Year after year the number of participants at the Stoke Mandeville Games, and the sports on offer, grew as word spread among the different spinal hospitals around the country.
'"If ever I did one good thing in my medical career it was to introduce sport into the treatment and rehabilitation programme of spinal cord sufferers and other severely disabled."'Guttmann, in Scruton, ‘Stoke Mandeville, Road to Paralympics’. The Peterhouse Press, 1998
But Guttmann also wanted competitors from overseas and, in 1952, he got his wish.
The Medical Director of the Military Rehabilitation Centre in Doorn, Holland, asked Guttmann if he could send a team of war veterans to compete at Stoke, and Guttmann agreed. In 1953 a team arrived from Canada. By 1954 there were Australians and Finns, Egyptians and Israelis. And so it went on. (Scruton, ‘Stoke Mandeville, Road to Paralympics’. The Peterhouse Press, 1998).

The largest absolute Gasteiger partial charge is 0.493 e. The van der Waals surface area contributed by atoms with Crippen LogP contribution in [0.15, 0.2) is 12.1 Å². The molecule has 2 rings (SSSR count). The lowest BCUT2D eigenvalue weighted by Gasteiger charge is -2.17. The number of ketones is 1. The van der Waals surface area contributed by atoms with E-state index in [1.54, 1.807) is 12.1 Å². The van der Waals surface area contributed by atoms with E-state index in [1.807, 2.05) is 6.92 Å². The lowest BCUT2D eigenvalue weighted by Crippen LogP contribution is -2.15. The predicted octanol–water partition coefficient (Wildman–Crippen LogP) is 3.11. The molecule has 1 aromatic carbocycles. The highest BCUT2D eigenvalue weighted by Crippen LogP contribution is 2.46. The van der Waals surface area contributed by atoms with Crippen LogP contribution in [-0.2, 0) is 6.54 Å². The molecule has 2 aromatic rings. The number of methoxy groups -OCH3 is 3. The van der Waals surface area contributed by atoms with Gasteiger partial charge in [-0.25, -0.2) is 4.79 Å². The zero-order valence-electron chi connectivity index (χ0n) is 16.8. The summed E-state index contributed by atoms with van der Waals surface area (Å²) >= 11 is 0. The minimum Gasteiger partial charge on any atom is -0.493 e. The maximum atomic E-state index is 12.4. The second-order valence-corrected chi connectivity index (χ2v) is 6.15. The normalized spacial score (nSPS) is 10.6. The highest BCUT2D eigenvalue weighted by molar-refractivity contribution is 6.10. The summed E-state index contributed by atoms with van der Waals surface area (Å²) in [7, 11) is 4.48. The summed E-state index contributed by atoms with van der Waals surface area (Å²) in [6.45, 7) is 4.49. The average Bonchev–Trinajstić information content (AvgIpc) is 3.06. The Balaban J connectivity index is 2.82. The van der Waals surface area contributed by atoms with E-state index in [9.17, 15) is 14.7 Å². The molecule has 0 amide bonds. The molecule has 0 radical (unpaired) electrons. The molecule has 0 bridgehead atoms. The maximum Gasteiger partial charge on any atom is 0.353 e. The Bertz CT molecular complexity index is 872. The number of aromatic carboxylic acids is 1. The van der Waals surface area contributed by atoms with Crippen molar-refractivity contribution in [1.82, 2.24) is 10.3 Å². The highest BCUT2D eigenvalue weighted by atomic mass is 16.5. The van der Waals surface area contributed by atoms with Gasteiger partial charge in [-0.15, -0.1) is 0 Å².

They came for the International Stoke Mandeville Games which would take place every July.
They were the forerunner to today’s Paralympic Games.